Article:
Watch a Playthrough of the Oldest Board Game in the World, the Sumerian Royal Game of Ur, Circa 2500 BC

They may not sur­prise the aver­age mar­ket ana­lyst, but the gam­ing industry’s fig­ures tell a pret­ty com­pelling sto­ry. New­zoo esti­mates that “2.3 bil­lion gamers across the globe will spend $137. 9 bil­lion on games in 2018.” Ven­ture­Beat reports that mobile games account for over 50 per­cent of the total. Cur­rent­ly, “about 91 per­cent of the glob­al mar­ket is dig­i­tal, mean­ing that $125.3 bil­lion worth of games flows through dig­i­tal­ly con­nect­ed chan­nels as opposed to phys­i­cal retail.”

That’s a lot of vir­tu­al dough float­ing around in vir­tu­al worlds. But this vast and rapid growth in dig­i­tal gam­ing does not mean phys­i­cal games are going away any­time soon—and that includes cards, board games, and oth­er table­top games, a mar­ket that has “surged as play­ers have grown jad­ed with the dig­i­tal screens they toil over dur­ing the work day,” wrote Joon Ian Wong in 2016.

Ven­ture cap­i­tal is flow­ing into board game devel­op­ment. Table­top bars and cafes are pop­ping up all over the world, encour­ag­ing peo­ple to min­gle over Scrab­ble and Cards Against Human­i­ty. It seems the time is just right to revive the old­est playable board game in the world. If some­one hasn’t already launched a Kick­starter to bankroll a new Roy­al Game of Ur, I sus­pect we’ll see one any day now. At least four-and-a-half-thou­sand years old, accord­ing to British Muse­um Cura­tor Irv­ing Finkel, the Roy­al Game of Ur was prob­a­bly invent­ed by the Sume­ri­ans. And it seems like it might still be a blast, and a con­sid­er­able chal­lenge, to play.

“You might think it’s so old that it’s irre­triev­able to us, that we’ve got no idea what it was like play­ing, what the rules were like,” Finkel says in the video at the top, “but all sorts of evi­dence has come to light so that we know how this game was played.” He promis­es, in no uncer­tain terms, to wipe the floor with YouTu­ber Tom Scott in a Roy­al Game of Ur show­down, and Scott, who has nev­er played the game before, seems at a decid­ed dis­ad­van­tage. But watch their con­test to see how the game is played and whether Finkel makes good on his threat. Along the way, he lib­er­al­ly shares his knowl­edge.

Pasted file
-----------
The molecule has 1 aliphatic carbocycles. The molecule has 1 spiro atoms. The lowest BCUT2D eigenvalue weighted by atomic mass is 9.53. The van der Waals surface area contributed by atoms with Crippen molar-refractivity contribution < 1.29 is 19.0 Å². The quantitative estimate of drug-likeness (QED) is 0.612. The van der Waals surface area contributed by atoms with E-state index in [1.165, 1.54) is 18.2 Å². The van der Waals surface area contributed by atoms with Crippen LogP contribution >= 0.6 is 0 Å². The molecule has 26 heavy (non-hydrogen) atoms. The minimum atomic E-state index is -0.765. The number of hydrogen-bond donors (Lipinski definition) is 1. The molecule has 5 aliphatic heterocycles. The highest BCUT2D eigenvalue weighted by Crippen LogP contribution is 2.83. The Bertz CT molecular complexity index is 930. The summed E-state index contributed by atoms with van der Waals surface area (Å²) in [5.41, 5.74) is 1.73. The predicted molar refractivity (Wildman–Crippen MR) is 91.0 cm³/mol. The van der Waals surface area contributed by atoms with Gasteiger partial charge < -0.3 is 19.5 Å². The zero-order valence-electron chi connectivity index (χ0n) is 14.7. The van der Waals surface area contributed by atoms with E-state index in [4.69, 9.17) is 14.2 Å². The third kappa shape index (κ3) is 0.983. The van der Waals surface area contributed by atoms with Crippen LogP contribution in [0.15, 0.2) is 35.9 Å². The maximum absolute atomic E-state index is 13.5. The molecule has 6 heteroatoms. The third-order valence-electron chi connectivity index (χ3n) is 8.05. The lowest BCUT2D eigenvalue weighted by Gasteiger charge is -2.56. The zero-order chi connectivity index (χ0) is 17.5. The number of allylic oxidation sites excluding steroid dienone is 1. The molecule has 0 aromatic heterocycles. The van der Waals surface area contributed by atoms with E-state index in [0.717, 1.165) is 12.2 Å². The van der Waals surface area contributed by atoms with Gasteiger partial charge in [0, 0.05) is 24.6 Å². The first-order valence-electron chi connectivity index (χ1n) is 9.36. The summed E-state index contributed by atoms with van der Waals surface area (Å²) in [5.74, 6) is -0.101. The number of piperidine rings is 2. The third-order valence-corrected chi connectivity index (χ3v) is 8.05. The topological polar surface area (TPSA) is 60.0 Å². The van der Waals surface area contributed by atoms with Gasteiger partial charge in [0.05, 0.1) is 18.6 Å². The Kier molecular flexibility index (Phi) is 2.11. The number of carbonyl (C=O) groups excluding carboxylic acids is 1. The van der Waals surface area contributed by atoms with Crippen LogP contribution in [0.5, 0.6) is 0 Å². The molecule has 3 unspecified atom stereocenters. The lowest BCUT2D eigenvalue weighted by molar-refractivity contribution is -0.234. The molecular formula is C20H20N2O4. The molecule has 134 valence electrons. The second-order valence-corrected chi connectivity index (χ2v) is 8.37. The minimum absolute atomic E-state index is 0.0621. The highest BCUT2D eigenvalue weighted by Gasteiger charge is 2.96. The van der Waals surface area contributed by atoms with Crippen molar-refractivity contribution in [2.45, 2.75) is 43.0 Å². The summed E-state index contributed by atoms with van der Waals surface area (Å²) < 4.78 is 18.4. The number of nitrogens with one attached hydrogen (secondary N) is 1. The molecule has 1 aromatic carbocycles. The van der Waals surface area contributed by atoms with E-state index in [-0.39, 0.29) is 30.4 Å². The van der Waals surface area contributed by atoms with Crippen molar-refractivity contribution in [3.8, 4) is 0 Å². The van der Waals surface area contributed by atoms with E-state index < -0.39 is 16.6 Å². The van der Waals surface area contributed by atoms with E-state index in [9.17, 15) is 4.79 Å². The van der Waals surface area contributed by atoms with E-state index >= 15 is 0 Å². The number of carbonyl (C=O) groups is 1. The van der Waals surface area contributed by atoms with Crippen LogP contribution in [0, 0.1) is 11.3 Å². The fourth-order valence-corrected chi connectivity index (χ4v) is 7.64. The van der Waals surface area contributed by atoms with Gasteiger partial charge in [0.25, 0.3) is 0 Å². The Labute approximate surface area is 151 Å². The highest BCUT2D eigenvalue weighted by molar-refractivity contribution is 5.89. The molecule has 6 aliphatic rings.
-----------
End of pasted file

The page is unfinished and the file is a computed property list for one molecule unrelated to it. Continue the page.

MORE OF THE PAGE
For a short­er course on the Roy­al Game of Ur, see Finkel’s video above. It takes him a cou­ple min­utes to get around to intro­duc­ing his sub­ject, the dis­cov­ery and deci­pher­ing of the “world’s old­est rule book.” A con­sum­mate ancient his­to­ry detec­tive, Finkel describes how he decod­ed an ancient tablet that explained a game, but which game, no one knew. So, the ded­i­cat­ed cura­tor tried the rules on every mys­te­ri­ous ancient game he could find, till he land­ed on the “game of twen­ty squares” from Mesopotamia. “It fit­ted per­fect­ly,” he says with rel­ish. See the orig­i­nal board, pieces, and dice from about 2500 BC, and learn how Finkel had been search­ing for its rules of play since he was 9 years old.

For more of Finkel’s pas­sion­ate pub­lic schol­ar­ship, see him demon­strate how to write in cuneiform and read about how his work on cuneiform tablets led to him dis­cov­er­ing the old­est ref­er­ence to the Noah’s Ark myth.

Relat­ed Con­tent:

How to Write in Cuneiform, the Old­est Writ­ing Sys­tem in the World: A Short, Charm­ing Intro­duc­tion

Hear the “Seik­i­los Epi­taph,” the Old­est Com­plete Song in the World: An Inspir­ing Tune from 100 BC

The British Muse­um Is Now Open To Every­one: Take a Vir­tu­al Tour and See 4,737 Arti­facts, Includ­ing the Roset­ta Stone

Josh Jones is a writer and musi­cian based in Durham, NC. Fol­low him at @jdmagness.

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Comments (7)
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  • Charles Bame says:

    It looks like a very good game. My wife might even play it with me!

  • Marilyn says:

    I think it looks like a fun game to play! You should def­i­nite­ly make more repli­cas for sale.

  • Philip says:

    My good friend and I have been play­ing this game for years and love it! Of course, it presents a great oppor­tu­ni­ty to nee­dle and curse each oth­er! We have the card­board box British Muse­um Pub­li­ca­tions ver­sion of the games. The rules we learned were a bit dif­fer­ent from those shown in the video. But not real­ly more dif­fi­cult. For instance, one can stack one’s own game pieces on any square which pre­vents your oppo­nent from land­ing on that square. I think we’ve fol­lowed the rules on the inside of the game box. I high­ly rec­om­mend this two-per­son game. Not dif­fi­cult as all as you see from the video.

  • Bill W. says:

    Where can we order this game? Couldn’t find it on Ama­zon.

  • Linda Filer says:

    Yes, make more !

  • Tina Wales says:

    Defi­nate­ly, yes please! With­the hard­er rules too :)

  • Trish E. Matson says:

    I would def­i­nite­ly enjoy play­ing a repli­ca of this game. Please include both the sim­ple rules and the more advanced ones.

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